Henry completed his B.M. from the University of Cincinnati College-Conservatory of Music, where he studied cello with Alan Rafferty and his M.M. at the Cleveland Institute of Music, where he studied cello with Richard Weiss and Suzuki Pedagogy with Abbey Hansen. Other influential teachers include Stephen Geber, Avi Friedlander, and Jared Ballance. Additionally, Henry has performed in masterclasses for Hans Jorgen Jensen, Richard Aaron, Alisa Weilerstein, Johannes Moser, Merry Peckham, and Melissa Kraut.
Henry was a Cello Fellow at National Repertory Orchestra, National Orchestral Institute, and participated in the Kent/Blossom Music Festival.
Performance and Teaching Experience
Henry has studied chamber music with members of the Cleveland, Cavani, Ariel, Miami, and Vega String Quartets. An accomplished orchestral musician, Henry has served as principal cellist of the Richmond (IN) Symphony Orchestra, Kent/Blossom Chamber Orchestra, CIM Orchestra, CCM Concert Orchestra, and the National Orchestral Institute. He has also performed with the National Repertory Orchestra, Firelands Symphony Orchestra, Kentucky Symphony Orchestra, and the Ashland Symphony Orchestra.
At the Cleveland Institute of Music, Henry completed his long-term Suzuki training under the guidance of Abbey Hansen. He has registered Every Child Can and Suzuki Units 1-10 training with the Suzuki Association of the Americas. Currently on faculty at Levine Music in Washington D.C., Henry has previously taught at the Aurora School of Music, the Sato Center for Suzuki Studies, MyCincinnati, and Cincinnati Young Artists.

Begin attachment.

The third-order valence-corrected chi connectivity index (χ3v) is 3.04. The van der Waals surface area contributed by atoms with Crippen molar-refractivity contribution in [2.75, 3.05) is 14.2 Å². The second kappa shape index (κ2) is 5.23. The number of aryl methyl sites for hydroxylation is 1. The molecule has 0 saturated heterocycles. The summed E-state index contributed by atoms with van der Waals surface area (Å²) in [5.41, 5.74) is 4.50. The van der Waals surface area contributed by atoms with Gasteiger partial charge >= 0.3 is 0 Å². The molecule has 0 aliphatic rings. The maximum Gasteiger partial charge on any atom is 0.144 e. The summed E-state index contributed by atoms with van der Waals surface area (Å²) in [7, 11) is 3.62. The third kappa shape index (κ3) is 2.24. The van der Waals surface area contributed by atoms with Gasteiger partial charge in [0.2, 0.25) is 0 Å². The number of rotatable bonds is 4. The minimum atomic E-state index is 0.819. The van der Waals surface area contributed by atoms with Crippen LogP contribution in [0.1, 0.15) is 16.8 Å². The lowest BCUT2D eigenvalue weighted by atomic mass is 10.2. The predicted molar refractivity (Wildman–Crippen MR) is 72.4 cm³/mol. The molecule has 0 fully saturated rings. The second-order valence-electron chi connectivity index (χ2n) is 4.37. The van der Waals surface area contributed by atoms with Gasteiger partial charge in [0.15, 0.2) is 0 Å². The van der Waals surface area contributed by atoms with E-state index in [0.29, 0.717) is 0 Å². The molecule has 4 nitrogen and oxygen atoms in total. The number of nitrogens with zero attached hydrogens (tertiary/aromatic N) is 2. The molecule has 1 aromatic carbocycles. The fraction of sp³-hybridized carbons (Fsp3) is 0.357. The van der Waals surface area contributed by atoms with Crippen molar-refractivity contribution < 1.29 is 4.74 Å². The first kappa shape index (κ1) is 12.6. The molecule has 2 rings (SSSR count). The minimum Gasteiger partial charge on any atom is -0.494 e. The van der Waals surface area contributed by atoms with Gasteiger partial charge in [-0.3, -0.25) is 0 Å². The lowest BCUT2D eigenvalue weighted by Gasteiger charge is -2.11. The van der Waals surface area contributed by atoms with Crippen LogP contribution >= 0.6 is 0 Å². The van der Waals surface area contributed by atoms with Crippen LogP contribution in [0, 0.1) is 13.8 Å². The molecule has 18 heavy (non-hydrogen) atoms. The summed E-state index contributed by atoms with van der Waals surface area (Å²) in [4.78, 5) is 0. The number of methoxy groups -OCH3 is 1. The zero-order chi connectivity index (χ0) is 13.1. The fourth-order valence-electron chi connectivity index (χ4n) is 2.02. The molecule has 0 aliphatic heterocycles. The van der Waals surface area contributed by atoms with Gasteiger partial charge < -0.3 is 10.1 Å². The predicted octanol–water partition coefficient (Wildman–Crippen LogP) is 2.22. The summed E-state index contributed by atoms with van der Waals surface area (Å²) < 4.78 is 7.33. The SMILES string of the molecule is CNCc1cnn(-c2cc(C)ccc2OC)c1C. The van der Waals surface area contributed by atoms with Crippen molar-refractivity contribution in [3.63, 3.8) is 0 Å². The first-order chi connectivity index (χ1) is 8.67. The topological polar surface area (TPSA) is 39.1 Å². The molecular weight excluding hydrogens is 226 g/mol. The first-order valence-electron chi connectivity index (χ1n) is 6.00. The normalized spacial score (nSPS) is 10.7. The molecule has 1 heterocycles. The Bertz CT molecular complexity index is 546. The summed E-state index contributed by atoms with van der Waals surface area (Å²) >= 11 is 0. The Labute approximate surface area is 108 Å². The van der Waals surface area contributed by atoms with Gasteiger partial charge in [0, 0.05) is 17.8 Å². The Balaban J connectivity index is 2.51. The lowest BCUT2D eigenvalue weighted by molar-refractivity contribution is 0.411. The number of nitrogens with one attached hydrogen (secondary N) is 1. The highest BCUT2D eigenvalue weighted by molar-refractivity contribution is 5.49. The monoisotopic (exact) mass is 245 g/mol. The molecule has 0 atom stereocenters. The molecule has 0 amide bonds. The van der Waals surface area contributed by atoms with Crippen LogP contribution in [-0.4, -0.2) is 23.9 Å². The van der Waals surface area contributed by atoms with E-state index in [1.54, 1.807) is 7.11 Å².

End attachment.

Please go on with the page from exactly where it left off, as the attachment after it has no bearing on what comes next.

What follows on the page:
Henry joined Levine in August 2019 teaching Suzuki and traditional cello.
His favorite aspect of being on faculty at Levine is, “I am greatly appreciative of the fact that I am surrounded by faculty with world-class training and experience in both teaching and performing.”
“I believe that “talent” can be fostered and cultivated in every individual. “Talent” has the best chance to thrive if the student is placed in a proper learning environment and has an eagerness to learn. Additionally, I hold a vision for my students to become accomplished learners. I believe that learning an instrument teaches a student positive character attributes and critical thinking skills. Subsequently, these character attributes and critical thinking skills will aid the student down the road in whatever his/her future endeavors end up becoming. To quote Shinichi Suzuki, ‘Teaching music is not my main purpose. I want to make good citizens, noble human beings. If a child hears fine music from the day of his birth, and learns to play it himself, he develops sensitivity, discipline and endurance.'”
Outside of music, Henry’s hobbies include running, chess, meditation, and fantasy football.